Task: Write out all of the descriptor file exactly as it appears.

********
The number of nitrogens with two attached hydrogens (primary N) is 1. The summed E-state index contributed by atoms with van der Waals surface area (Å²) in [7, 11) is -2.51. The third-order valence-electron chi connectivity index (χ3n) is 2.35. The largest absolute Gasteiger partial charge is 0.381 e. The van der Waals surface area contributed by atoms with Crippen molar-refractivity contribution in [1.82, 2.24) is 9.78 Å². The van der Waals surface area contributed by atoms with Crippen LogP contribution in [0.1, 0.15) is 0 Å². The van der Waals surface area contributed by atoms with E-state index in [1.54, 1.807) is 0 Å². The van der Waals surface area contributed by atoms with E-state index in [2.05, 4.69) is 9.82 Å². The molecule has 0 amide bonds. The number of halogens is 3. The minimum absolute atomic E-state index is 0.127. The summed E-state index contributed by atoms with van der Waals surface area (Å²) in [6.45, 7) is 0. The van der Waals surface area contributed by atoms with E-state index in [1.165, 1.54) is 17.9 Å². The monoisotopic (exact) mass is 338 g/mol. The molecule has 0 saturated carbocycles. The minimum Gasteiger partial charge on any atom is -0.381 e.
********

The number of nitrogens with two attached hydrogens (primary N) is 1. The summed E-state index contributed by atoms with van der Waals surface area (Å²) in [7, 11) is -2.51. The third-order valence-electron chi connectivity index (χ3n) is 2.35. The largest absolute Gasteiger partial charge is 0.381 e. The van der Waals surface area contributed by atoms with Crippen molar-refractivity contribution in [1.82, 2.24) is 9.78 Å². The van der Waals surface area contributed by atoms with Crippen LogP contribution in [0.1, 0.15) is 0 Å². The van der Waals surface area contributed by atoms with E-state index in [1.54, 1.807) is 0 Å². The van der Waals surface area contributed by atoms with E-state index in [2.05, 4.69) is 9.82 Å². The molecule has 0 amide bonds. The number of halogens is 3. The minimum absolute atomic E-state index is 0.127. The summed E-state index contributed by atoms with van der Waals surface area (Å²) in [6.45, 7) is 0. The van der Waals surface area contributed by atoms with E-state index in [1.165, 1.54) is 17.9 Å². The monoisotopic (exact) mass is 338 g/mol. The molecule has 0 saturated carbocycles. The minimum Gasteiger partial charge on any atom is -0.381 e.